In one implementation, this hardware-accelerated radiance transfer computation technique is applied to precomputation of the PRT on the GPU. For efficient PRT pre-processing on the GPU, the computation is re-ordered relative to the previous PRT preprocessing technique on the CPU. In particular, the hardware-accelerated radiance transfer computation iterates over a sampling of directions about an object, as compared to iterating over points sampled over the object as in the previous PRT preprocessing technique. This enables the inner loop of the computation to be performed using a pixel shader as operations on a set of textures representing positions and normals of a set of sampling points over the object mapped into texture space. In this inner loop of the computation, a texture is computed containing the depth of the object for the currently iterated direction, the radiance transfer contribution for the direction at the position in the texture is calculated, and the texture for the direction is accumulated into texture representing the final transfer coefficients.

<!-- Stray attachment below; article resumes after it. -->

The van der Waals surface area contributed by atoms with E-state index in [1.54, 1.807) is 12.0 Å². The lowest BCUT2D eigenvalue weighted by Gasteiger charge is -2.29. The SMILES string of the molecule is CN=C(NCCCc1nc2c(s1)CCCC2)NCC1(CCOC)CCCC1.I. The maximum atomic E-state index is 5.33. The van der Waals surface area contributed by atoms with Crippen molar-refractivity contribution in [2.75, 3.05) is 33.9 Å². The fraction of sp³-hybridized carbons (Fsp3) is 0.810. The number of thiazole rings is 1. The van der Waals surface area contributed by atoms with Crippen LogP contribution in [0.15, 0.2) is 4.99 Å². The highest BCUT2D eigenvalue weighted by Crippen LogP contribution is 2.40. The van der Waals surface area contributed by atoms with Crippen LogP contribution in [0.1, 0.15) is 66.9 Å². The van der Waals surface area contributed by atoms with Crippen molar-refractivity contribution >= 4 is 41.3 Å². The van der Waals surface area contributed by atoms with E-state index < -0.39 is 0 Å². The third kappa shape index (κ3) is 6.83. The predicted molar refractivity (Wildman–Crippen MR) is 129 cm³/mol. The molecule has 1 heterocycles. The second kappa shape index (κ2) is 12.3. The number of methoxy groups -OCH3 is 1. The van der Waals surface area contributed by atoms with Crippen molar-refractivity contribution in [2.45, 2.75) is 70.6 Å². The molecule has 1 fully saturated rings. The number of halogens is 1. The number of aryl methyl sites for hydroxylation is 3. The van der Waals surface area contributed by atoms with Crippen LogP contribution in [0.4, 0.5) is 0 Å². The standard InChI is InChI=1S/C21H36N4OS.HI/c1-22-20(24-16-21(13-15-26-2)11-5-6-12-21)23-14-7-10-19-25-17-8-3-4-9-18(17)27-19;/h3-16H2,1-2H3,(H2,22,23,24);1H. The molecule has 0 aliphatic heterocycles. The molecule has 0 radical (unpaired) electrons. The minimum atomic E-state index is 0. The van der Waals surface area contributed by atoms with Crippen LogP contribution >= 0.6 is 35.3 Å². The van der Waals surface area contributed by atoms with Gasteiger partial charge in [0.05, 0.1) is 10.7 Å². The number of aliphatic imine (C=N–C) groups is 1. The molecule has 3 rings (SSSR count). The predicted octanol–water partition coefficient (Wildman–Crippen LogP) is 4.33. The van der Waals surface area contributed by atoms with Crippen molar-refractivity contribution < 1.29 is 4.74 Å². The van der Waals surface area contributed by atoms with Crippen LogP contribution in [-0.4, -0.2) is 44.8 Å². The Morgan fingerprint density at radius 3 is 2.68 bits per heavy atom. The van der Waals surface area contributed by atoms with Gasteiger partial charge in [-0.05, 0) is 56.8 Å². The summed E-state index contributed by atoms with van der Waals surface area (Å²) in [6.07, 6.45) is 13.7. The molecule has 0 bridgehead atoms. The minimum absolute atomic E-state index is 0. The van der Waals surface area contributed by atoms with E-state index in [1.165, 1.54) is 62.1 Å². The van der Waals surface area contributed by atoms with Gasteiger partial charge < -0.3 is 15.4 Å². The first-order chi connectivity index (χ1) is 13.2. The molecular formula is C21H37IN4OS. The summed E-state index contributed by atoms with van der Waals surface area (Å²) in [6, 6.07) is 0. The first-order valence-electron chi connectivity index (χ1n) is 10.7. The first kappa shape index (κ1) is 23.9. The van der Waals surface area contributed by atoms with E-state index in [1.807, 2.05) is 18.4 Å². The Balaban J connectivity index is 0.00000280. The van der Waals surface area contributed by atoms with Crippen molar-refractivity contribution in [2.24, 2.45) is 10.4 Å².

Additional features and advantages of the invention will be made apparent from the following detailed description of embodiments that proceeds with reference to the accompanying drawings.